But the chipset has been slightly improved in the form of multi-shot image processing. Every time you press the shutter button, the camera captures three frames, merging them together to form the sharpest image possible.
In terms of quality, there is a difference. In good light outdoors, noise handling sees as a slight improvement, there's a tiny bit of extra contrast at the pixel level resulting in crisper-looking shots, and a refinement in colour reproduction. But the difference is minimal.
The Samsung Galaxy S8's shot is on the right here, and shows better control over noise and better brighter details are captured on the S8's
There are six secure ways to unlock the S8:
- Facial recognition
- Iris scanner
- Smart Lock (unlocks at trusted locations)
The facial-recognition part is new, although Samsung has also repositioned its fingerprint reader due to lack of space on the front of the phone, and it also says that it’s improved the accuracy of its iris-recognition system too.
In all honesty, none of the Samsung’s biometric unlocking schemes are particularly easy to use. The problem is that you have to manipulate yourself to fit their requirements, which is not ideal.
As an example of this, when the S8 is sat on a table facing upwards, none of these options can be actioned. You need to hold the device up and bring it to eye level for the iris scanner to kick in, or lift the phone and point the selfie camera towards your face. (Note, you can’t use both the iris scanner and new face recognition interchangeably; so you have a choice to make.)
The fingerprint sensor is located on the rear of the phone, so you have to pick up the device to use that and, the fingerprint sensor is located on one side of the camera, which makes it easy to smear the lens with your finger which will happen, it is an oversight by Samsung in real world usage.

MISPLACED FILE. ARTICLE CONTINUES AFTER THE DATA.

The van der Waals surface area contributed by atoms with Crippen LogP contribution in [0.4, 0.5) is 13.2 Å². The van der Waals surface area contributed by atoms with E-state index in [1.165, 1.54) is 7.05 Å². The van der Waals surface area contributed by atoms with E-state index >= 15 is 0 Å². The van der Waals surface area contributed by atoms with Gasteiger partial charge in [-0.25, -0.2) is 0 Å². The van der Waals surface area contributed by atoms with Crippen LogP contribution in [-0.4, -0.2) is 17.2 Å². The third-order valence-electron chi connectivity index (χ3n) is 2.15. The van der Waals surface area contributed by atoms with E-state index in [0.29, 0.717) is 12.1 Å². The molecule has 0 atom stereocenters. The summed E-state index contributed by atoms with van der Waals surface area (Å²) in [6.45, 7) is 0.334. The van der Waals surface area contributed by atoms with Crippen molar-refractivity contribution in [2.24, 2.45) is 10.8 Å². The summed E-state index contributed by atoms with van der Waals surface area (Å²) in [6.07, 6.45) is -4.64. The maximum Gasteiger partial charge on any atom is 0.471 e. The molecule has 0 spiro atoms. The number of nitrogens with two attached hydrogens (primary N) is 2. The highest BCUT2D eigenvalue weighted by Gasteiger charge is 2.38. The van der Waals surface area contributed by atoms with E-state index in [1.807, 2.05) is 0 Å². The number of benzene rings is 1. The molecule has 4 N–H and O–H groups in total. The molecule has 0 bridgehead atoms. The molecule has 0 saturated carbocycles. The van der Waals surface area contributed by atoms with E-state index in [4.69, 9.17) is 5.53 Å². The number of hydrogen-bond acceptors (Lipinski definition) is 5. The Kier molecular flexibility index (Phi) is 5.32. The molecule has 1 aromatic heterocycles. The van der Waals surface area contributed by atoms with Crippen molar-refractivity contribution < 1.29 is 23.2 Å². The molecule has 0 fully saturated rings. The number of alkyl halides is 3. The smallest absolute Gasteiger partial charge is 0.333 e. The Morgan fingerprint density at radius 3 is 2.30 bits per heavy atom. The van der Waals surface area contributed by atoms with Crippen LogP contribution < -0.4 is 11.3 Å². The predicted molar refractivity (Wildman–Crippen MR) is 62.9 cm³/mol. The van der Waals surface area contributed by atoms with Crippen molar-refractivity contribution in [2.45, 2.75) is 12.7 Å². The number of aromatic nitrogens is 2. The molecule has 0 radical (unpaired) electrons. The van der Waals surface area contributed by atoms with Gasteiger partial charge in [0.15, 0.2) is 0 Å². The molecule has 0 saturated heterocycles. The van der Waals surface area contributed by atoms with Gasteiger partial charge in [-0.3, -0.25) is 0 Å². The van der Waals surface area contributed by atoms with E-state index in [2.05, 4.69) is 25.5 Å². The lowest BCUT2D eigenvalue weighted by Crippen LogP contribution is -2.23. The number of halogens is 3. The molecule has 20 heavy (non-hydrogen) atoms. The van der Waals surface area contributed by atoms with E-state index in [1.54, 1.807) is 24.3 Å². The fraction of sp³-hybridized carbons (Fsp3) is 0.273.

Battery and charging
The Samsung battery life is a little disappointing as we were expecting improvements that haven't happened, the battery performance of the S8 is actually less effective than the the S7 and S7 Edge.
In our battery test – playing a looped video with the screen set to 170cd/m2 brightness in flight mode – it lasted 16hrs 40mins. While that’s still impressive, it’s nearly an hour worse than the Samsung Galaxy S7 (17hrs 35mins) and over two hours short of the S7 Edge (18hrs 42mins).
The Galaxy S8 charger is fast. It charged the phone from 0% to 36% in 30 mins, which is pretty good, and goes some way towards feeling a little let down by the battery life.
Back in mid-resolution mode, and using the S8 without any battery-saving modes selected, I found that normal use would see the level dip to around 30% by early evening. Turn on battery-saving mode to “MID” level and this figure rises by about 15%. But this comes at a price: reducing screen brightness by 10%, capping CPU speed, disabling background network use and disabling the handy always-on display.
The S8 has the fastest, most advanced internal components available - as you would expect with a new top-of-the-range smartphone from Samsung. In the UK and the rest of Europe get the S8 equipped with Samsung’s Exynos 8895 processor, while in the US handsets are equipped with the Qualcomm Snapdragon 835.